In the early decades of the twentieth century, the visual, auditory, and verbal arts became an "inside game." Painters, sculptors, composers (of "serious" music), choreographers, and writers of fiction began to create works not for the enjoyment of audiences but for the sake of exploring "new" forms. Given that the various arts had been perfected by the early 1900s, the only way to explore "new" forms was to regress toward primitive ones -- toward a lack of structure, as Bookworm calls it. Aside from its baneful influence on many true artists, the regression toward the primitive has enabled persons of inferior talent (and none) to call themselves "artists." Thus modernism is banal when it is not ugly.

Painters, sculptors, etc., have been encouraged in their efforts to explore "new" forms by critics, by advocates of change and rebellion for its own sake (e.g., "liberals" and "bohemians"), and by undiscriminating patrons, anxious to be au courant. Critics have a special stake in modernism because they are needed to "explain" its incomprehensibility and ugliness to the unwashed.

The unwashed have nevertheless rebelled against modernism, and so its practitioners and defenders have responded with condescension, one form of which is the challenge to be "open minded" (i.e., to tolerate the second-rate and nonsensical). A good example of condescension is heard on Composers Datebook, a syndicated feature that runs on some NPR stations. Every Composers Datebook program closes by "reminding you that all music was once new." As if to lump Arnold Schoenberg and John Cage with Johann Sebastian Bach and Ludwig van Beethoven.

All music, painting, sculpture, dance, and literature was once new, but not all of it is good. Much (most?) of what has been produced since 1900 is inferior, self-indulgent crap.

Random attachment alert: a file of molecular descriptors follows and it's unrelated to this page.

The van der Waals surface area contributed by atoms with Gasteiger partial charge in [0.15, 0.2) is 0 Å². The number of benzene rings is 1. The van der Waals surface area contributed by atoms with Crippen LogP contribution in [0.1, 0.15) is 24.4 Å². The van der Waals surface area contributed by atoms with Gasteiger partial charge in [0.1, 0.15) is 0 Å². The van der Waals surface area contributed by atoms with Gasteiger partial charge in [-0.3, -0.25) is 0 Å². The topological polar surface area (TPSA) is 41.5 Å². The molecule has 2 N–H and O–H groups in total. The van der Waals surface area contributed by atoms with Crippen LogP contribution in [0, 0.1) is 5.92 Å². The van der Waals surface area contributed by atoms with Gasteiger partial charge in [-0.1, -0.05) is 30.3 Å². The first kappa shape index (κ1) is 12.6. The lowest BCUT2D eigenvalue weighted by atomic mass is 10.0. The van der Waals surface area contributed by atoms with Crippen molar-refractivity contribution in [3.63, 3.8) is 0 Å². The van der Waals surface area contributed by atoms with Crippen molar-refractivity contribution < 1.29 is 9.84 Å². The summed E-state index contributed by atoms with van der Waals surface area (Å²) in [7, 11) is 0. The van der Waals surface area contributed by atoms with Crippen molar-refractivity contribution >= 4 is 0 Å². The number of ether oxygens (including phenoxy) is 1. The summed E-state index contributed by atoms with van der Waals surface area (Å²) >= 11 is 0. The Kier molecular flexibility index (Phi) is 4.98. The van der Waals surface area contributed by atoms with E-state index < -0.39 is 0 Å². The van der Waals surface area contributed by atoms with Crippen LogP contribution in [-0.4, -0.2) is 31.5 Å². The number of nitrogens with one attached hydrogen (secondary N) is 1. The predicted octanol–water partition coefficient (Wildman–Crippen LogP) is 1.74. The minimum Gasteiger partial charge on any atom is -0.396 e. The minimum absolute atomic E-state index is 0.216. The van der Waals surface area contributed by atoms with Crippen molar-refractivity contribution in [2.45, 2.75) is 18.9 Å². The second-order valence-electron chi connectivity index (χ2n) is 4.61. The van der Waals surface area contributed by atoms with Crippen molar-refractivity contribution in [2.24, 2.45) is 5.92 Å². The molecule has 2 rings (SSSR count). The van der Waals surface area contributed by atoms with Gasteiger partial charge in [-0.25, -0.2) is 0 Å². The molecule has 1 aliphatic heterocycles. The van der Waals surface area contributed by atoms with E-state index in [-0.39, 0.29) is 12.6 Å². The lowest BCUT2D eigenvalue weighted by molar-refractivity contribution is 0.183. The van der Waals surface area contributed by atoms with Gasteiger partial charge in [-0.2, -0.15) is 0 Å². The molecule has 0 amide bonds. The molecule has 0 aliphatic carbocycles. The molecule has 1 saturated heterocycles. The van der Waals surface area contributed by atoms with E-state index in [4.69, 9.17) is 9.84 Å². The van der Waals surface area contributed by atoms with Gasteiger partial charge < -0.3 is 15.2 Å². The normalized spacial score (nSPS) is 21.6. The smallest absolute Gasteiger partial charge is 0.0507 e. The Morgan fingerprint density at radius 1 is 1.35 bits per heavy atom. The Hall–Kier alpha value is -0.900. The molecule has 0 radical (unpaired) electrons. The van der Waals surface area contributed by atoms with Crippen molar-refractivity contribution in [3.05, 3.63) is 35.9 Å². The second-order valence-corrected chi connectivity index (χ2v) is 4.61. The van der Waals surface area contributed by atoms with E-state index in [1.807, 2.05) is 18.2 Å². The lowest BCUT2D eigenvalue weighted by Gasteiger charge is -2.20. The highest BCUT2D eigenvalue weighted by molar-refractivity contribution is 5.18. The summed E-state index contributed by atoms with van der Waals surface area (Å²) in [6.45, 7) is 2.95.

Saturday, January 19, 2008

How to Think about Secession


At the risk of being called a "Doughface libertarian," which I am not, I must express some reservations about Timothy Sandefur's paper, "How Libertarians Ought to Think about the U.S. Civil War."

Sandefur avers that "the Constitution does prohibit secession"; therefore, the States do not have the power to secede under the Tenth Amendment, which says:
The powers not delegated to the United States by the Constitution, nor prohibited by it to the States, are reserved to the States respectively, or to the people.
But the Constitution nowhere expressly prohibits secession. Sandefur's argument that the Constitution does prohibit secession is an inferential one that rests on his conclusion that the action of a State (qua State)
cannot change the nature of the federal Constitution as adopted in 1787: it is a binding government of the whole people of the United States. No state may unilaterally leave the union.
Actually, the people of the each State were at liberty not to adopt the Constitution. The Constitution could have gone into effect upon being ratified by the conventions of nine of the thirteen States:
The ratification of the conventions of nine states, shall be sufficient for the establishment of this constitution...
In which case, however, the Constitution would have been binding only upon the States whose people ratified it; that is,
...between the states so ratifying the same.
That the people of all thirteen States did, eventually, ratify the Constitution is another matter. Four of the States could have remained outside the Union; that is, they could have "seceded" preemptively.